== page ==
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quote:
Originally posted by Jim-Me:
Javert,

The "regular" pill has a goal of preventing ovulation-- many people still view this as the primary purpose of a "regular" pill. The morning after pill has no intent other than preventing a fertilized egg from surviving. Surely you can see how the two could be rationally viewed differently?

I could see that, if the two pills weren't the same medicine. But they are. You should look at the studies. The function of the morning after pill is to prevent ovulation, just like the normal pill. And just like the normal pill, there is a theoretical chance of preventing implantation.

I'm only saying that if you're against one, you should be against the other.

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Mucus
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Jim-Me: Actually that is only one of three things the morning after pill does:

quote:
plan B does 1 of 3 things:
* It temporarily stops the release of an egg from the ovary;
* It prevents fertilization; or
* It prevents a fertilized egg from attaching to the uterus.

http://www.planb.ca/en/what.html
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Jim-Me
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My understanding is that they are drastically different dosage levels of the same medicine and do not have the same effect... but no, I have not seen the studies.
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Javert
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quote:
Originally posted by Jim-Me:
My understanding is that they are drastically different dosage levels of the same medicine and do not have the same effect... but no, I have not seen the studies.

That I will grant you. And I will also say that it has been years since I sat down and looked at the studies myself. But I'm pretty sure I remember that the primary function of the pill is to prevent ovulation, and the other effects are possibilities. But those possibilities exist for the regular pill.

Oh, and I am in no way advocation that morning after pills should be used in lieu of regular birth control. Just want that to be clear.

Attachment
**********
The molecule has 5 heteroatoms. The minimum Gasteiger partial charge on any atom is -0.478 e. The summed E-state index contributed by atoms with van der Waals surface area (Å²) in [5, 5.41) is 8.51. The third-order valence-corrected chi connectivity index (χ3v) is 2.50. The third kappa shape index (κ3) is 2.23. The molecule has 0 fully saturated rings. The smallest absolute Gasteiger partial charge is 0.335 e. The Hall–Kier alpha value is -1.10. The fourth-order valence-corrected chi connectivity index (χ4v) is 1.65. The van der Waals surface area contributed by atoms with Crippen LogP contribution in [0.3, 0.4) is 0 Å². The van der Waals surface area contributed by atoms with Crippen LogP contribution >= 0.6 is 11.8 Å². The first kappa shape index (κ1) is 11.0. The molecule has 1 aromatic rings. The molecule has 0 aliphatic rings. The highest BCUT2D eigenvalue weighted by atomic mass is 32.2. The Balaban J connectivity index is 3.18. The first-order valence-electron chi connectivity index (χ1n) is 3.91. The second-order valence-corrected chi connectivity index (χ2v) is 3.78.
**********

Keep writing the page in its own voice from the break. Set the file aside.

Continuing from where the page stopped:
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kmbboots
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Jim, but we still aren't putting people in jail for refusing to be pharmacists? Or for refusing to dispense certain medications?

I guess what I am objecting to is the use of the term "conscientious objector." A pharmacist who loses his or her job because he won't perform that job to the expectations of his or her employer is a different thing.

edit to add: And people can't expect that their job is going to always remain the same. This is as true for pharmacists as anyone else. If my boss asked me to do something legal that I considered immoral, I would have a choice. So do pharmacists.

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rollainm
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Jim-Me,
It was a (perhaps inappropriate for this discussion) stab at the pro-life position based on potentiality which seems to be an inevitable fallback for anyone who equates abortion and especially birth control with murder.

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Mucus
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quote:
Originally posted by kmbboots:
And people can't expect that their job is going to always remain the same. This is as true for pharmacists as anyone else. If my boss asked me to do something legal that I considered immoral ...

*shhh* Don't tell them, I'm avoiding learning C# due to my religious objection to Microsoft as the devil [Wink]
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Jim-Me
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Ok... I see the problem here (hoist on my own petard somewhat, which is not unsual for me): we are talking at cross-purposes and I didn't do my own due diligence. It is perhaps lacking in others as well.

Read the Pope's statement, quoted above. He is talking about Abortificants (as well as Euthanasia drugs). When I see him talking about drugs that induce abortion and you start comparing it to ordinary birth control, I start thinking RU486 and the old-fashioned "pill", which are definitely different in intent and effect... and there is nothing at all "unscientific" about treating them differently at a moral level.

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Jim-Me
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quote: